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    I'm totally with blindman on this. My question in turn would be why would you want to incorporate data\ business logic into discrete, proprietry DTS\ SSIS packages? Virtually everything else I do in T-SQL unless there is no alternative. Even if I used DTS or SSIS at all it would be to get stuff from outside the database to inside it with as little fuss as possible - nothing more. I see nothing gained throwing these ETL tools at the problem when the standard SS language is perfectly capable of everything I have come across so far.

    You probably know though that I go further even than blindman and do not use DTS or SSIS at all.

    As far as the disk usage is concerned, from my perspective I work with large batch systems with well specced servers. We are not on a big time or resource pressure when we load so for me it is not a consideration.
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  6. #6
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    KISS.
    By not creating code in my DTS package, I keep all of my logic in one place(the database) and in one language(SQL). That makes debugging much easier.
    It also compartmentalizes my process, meaning I could use DTS, or BCP, or SSIS, or ASP, or a friggin' Access macro to load data, and my sproc will process it. I can even have multiple data flows going into the staging table.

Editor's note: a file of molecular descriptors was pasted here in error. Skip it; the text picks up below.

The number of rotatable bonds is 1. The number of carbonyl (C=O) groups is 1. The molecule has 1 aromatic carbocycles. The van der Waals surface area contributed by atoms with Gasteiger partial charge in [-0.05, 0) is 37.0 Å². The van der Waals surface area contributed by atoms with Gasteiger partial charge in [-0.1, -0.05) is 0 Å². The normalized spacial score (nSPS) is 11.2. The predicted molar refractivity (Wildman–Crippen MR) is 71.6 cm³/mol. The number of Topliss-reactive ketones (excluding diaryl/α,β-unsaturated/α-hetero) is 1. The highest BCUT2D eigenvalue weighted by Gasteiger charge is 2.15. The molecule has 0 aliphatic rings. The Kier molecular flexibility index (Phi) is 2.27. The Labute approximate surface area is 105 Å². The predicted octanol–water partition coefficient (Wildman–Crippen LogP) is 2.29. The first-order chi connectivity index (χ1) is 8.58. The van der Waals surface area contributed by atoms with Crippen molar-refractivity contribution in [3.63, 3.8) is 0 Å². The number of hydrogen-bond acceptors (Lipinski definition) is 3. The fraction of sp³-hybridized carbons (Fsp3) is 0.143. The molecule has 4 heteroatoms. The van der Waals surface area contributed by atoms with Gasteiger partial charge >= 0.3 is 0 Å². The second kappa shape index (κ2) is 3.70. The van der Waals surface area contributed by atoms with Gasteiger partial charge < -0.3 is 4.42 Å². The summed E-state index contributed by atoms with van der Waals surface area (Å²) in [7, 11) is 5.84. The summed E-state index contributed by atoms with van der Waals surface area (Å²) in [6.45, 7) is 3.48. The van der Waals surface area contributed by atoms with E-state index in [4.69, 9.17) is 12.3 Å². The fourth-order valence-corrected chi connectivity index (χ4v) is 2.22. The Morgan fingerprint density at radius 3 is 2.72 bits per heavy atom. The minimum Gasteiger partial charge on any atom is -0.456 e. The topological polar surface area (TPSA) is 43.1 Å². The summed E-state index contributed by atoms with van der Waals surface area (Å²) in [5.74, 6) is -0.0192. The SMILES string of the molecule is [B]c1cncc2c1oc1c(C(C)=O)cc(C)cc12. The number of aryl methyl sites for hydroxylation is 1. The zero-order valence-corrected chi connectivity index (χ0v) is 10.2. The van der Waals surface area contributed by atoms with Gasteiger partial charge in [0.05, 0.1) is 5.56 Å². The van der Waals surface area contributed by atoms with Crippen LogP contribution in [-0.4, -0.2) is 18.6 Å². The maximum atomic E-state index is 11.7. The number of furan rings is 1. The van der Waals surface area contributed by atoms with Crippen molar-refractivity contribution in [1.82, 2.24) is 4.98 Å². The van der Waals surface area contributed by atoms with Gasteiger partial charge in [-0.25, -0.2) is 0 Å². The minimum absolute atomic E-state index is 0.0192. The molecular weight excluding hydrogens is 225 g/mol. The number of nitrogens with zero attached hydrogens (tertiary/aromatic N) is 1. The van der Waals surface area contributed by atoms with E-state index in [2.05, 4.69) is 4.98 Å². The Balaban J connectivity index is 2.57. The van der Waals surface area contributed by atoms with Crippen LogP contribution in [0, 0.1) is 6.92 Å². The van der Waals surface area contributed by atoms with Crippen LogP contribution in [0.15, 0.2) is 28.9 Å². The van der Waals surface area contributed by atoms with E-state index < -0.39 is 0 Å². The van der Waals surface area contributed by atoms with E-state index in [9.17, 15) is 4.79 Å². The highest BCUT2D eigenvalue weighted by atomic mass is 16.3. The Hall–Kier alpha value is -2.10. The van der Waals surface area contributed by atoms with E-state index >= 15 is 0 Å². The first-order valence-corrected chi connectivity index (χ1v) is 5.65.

My staging tables contain columns that record the source of each record, the time it entered the database, and a column for recording any processing errors. As my sproc cleanses, verifies, and loads the staging data, any discrepancies are noted within the ErrorStatus column. At the end of the process finding any records that failed and the reasons for their failure is a snap, and all I need to do is fix the existing staging records and reset the ErrorStatus column, and then I can rerun the sproc.
    ETL has become bread and butter to me now. I can almost write these sprocs and packages with my eyes closed.
    ROAC, how easily did your DTS packages upgrade to SSIS?
    If it's not practically useful, then it's practically useless.

    blindman
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  7. #7
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    Quote Originally Posted by pootle flump
    As far as the disk usage is concerned, from my perspective I work with large batch systems with well specced servers. We are not on a big time or resource pressure when we load so for me it is not a consideration.
    Well, I see. In that case I would do the same. However, there are many MANY companies around, especially in smaller countries, that cannot afford this kind of systems. The gap between for instance an EVA4000 and EVA6000 is huge for many companies, and they have to take disk performance into consideration.
    Ole Kristian Velstadbråten Bangås - Virinco - MSSQL.no - Facebook - Twitter

  8. #8